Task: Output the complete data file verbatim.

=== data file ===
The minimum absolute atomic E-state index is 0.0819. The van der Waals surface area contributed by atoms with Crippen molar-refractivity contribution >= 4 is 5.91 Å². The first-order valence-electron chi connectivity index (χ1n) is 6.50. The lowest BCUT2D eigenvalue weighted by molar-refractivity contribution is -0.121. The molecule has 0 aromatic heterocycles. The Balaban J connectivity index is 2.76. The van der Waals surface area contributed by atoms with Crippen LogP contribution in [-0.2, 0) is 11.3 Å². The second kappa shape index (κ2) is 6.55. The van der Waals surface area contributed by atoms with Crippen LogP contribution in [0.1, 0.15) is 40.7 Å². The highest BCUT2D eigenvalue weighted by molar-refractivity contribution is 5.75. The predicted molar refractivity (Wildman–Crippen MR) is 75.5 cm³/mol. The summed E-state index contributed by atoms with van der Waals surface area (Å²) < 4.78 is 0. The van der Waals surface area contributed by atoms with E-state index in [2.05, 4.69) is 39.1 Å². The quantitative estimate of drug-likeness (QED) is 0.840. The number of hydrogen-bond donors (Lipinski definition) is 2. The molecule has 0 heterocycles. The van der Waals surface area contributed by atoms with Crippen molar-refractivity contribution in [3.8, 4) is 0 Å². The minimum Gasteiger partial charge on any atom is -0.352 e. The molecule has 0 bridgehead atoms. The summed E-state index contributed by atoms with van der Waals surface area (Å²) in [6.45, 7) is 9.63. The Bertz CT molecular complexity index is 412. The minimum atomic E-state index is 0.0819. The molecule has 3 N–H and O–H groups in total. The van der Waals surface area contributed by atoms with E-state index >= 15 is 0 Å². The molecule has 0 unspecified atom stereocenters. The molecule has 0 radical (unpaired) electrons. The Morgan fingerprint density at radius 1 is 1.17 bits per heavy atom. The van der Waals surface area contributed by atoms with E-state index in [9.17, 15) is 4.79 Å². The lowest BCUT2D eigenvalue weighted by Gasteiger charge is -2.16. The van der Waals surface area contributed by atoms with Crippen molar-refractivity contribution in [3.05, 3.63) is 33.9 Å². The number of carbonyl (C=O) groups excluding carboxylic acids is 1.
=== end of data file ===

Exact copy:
The minimum absolute atomic E-state index is 0.0819. The van der Waals surface area contributed by atoms with Crippen molar-refractivity contribution >= 4 is 5.91 Å². The first-order valence-electron chi connectivity index (χ1n) is 6.50. The lowest BCUT2D eigenvalue weighted by molar-refractivity contribution is -0.121. The molecule has 0 aromatic heterocycles. The Balaban J connectivity index is 2.76. The van der Waals surface area contributed by atoms with Crippen LogP contribution in [-0.2, 0) is 11.3 Å². The second kappa shape index (κ2) is 6.55. The van der Waals surface area contributed by atoms with Crippen LogP contribution in [0.1, 0.15) is 40.7 Å². The highest BCUT2D eigenvalue weighted by molar-refractivity contribution is 5.75. The predicted molar refractivity (Wildman–Crippen MR) is 75.5 cm³/mol. The summed E-state index contributed by atoms with van der Waals surface area (Å²) < 4.78 is 0. The van der Waals surface area contributed by atoms with E-state index in [2.05, 4.69) is 39.1 Å². The quantitative estimate of drug-likeness (QED) is 0.840. The number of hydrogen-bond donors (Lipinski definition) is 2. The molecule has 0 heterocycles. The van der Waals surface area contributed by atoms with Crippen molar-refractivity contribution in [3.8, 4) is 0 Å². The minimum Gasteiger partial charge on any atom is -0.352 e. The molecule has 0 bridgehead atoms. The summed E-state index contributed by atoms with van der Waals surface area (Å²) in [6.45, 7) is 9.63. The Bertz CT molecular complexity index is 412. The minimum atomic E-state index is 0.0819. The molecule has 3 N–H and O–H groups in total. The van der Waals surface area contributed by atoms with E-state index >= 15 is 0 Å². The molecule has 0 unspecified atom stereocenters. The molecule has 0 radical (unpaired) electrons. The Morgan fingerprint density at radius 1 is 1.17 bits per heavy atom. The van der Waals surface area contributed by atoms with E-state index in [9.17, 15) is 4.79 Å². The lowest BCUT2D eigenvalue weighted by Gasteiger charge is -2.16. The van der Waals surface area contributed by atoms with Crippen molar-refractivity contribution in [3.05, 3.63) is 33.9 Å². The number of carbonyl (C=O) groups excluding carboxylic acids is 1.